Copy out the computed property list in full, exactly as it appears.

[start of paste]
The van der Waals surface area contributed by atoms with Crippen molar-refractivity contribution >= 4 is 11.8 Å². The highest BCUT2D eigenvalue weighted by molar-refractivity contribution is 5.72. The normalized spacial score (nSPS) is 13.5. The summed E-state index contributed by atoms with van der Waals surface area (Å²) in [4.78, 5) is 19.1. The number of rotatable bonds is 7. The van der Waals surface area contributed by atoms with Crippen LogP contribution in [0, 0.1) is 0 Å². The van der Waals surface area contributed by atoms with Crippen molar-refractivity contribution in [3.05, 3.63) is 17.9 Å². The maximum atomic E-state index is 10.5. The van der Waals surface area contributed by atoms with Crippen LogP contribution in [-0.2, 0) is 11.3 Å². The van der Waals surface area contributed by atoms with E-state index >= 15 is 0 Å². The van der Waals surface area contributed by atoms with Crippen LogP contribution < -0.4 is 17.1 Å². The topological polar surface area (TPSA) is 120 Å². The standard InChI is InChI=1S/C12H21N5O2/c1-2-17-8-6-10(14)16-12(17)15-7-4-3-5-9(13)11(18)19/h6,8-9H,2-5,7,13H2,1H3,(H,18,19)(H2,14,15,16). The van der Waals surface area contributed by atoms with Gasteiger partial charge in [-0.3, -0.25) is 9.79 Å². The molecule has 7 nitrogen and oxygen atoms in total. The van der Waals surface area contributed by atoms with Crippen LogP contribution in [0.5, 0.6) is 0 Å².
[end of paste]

The van der Waals surface area contributed by atoms with Crippen molar-refractivity contribution >= 4 is 11.8 Å². The highest BCUT2D eigenvalue weighted by molar-refractivity contribution is 5.72. The normalized spacial score (nSPS) is 13.5. The summed E-state index contributed by atoms with van der Waals surface area (Å²) in [4.78, 5) is 19.1. The number of rotatable bonds is 7. The van der Waals surface area contributed by atoms with Crippen LogP contribution in [0, 0.1) is 0 Å². The van der Waals surface area contributed by atoms with Crippen molar-refractivity contribution in [3.05, 3.63) is 17.9 Å². The maximum atomic E-state index is 10.5. The van der Waals surface area contributed by atoms with Crippen LogP contribution in [-0.2, 0) is 11.3 Å². The van der Waals surface area contributed by atoms with E-state index >= 15 is 0 Å². The van der Waals surface area contributed by atoms with Crippen LogP contribution < -0.4 is 17.1 Å². The topological polar surface area (TPSA) is 120 Å². The standard InChI is InChI=1S/C12H21N5O2/c1-2-17-8-6-10(14)16-12(17)15-7-4-3-5-9(13)11(18)19/h6,8-9H,2-5,7,13H2,1H3,(H,18,19)(H2,14,15,16). The van der Waals surface area contributed by atoms with Gasteiger partial charge in [-0.3, -0.25) is 9.79 Å². The molecule has 7 nitrogen and oxygen atoms in total. The van der Waals surface area contributed by atoms with Crippen LogP contribution in [0.5, 0.6) is 0 Å².